Doctor Explains How Shockwave Therapy Helps Erectile Dysfunction

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Erectile dysfunction is something that can affect people for all manner of reasons, from the physiological to the psychological. There are a lot of drugs and at-home remedies out there that can be used, but an increasingly talked-about method is low-intensity shockwave therapy.

In a new video on her YouTube channel, urologist and sex educator Dr. Rena Malik explains how shockwave therapy works, and whether it’s effective as a treatment method for erectile dysfunction.

Here’s how it works: sound waves are administered to the penile tissue, beginning with a short pulse, then a rapid increase to maximum positive pressure, followed by a prolonged period of negative pressure.


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Shockwaves create both direct and indirect damage. Directly, they apply mechanical stress to tissue, and indirectly they achieve a “turbulent flow” in the blood vessels, causing the body to respond in much the same way that it would to trauma, by releasing vascular endothelial growth factor, a protein that stimulates the formation of blood cells.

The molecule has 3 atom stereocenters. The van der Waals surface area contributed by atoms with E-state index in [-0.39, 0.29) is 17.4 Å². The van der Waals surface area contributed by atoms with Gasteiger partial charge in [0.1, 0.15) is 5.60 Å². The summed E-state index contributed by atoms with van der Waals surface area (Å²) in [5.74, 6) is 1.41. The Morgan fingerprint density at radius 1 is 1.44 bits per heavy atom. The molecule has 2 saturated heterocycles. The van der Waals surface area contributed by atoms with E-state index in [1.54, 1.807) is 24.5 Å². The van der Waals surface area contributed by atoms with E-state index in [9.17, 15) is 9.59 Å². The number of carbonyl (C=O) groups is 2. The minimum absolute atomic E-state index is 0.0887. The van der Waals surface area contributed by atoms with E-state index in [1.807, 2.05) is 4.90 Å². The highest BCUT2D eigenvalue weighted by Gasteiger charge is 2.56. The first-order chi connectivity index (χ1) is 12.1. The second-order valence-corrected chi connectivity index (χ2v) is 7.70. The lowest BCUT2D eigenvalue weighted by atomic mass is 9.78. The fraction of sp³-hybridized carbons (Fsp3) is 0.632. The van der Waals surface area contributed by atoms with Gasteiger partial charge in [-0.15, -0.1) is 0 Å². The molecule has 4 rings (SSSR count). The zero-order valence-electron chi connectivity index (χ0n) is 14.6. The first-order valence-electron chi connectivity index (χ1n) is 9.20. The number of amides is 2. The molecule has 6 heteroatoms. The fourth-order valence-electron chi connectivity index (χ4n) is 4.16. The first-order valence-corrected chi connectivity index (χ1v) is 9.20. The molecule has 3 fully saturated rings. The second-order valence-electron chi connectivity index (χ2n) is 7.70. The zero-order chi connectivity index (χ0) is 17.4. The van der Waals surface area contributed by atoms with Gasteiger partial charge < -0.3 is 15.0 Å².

“It also causes recruitment of stem cells or other early types of cells which then differentiate to create more blood vessels and repair damaged tissues that cause erectile dysfunction,” says Malik. “It may also increase the production of nitric oxide in those tissues… nitric oxide is the ignition for erections.”

There is some pretty solid evidence that shockwave therapy does have an impact on the erection hardness score, a 4-point scale designed to evaluate erectile dysfunction, and that shockwave therapy even increases the speed at which blood flows to the penis.

While there is limited data on long-term results, Malik cites small studies which have found that only 34 percent of participants continued to show improvement two years after treatment. A separate study which followed up after five years found that “erectile function continued to deteriorate, but it tended to plateau at about 40 percent.” She adds that there was no pain or deformity reported at any point, meaning this treatment can be considered safe.

Malik goes on to say that it’s difficult to compare the results of any research in this area, given that the machines used to administer the shockwaves, the length of treatment windows, and the number of shocks per session can vary widely. This is one of the reasons why it is still a relatively rare procedure, and not likely to be recommended by healthcare providers or covered by insurance.

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Philip Ellis is a freelance writer and journalist from the United Kingdom covering pop culture, relationships and LGBTQ+ issues. His work has appeared in GQ, Teen Vogue, Man Repeller and MTV.

This article was originally posted here.

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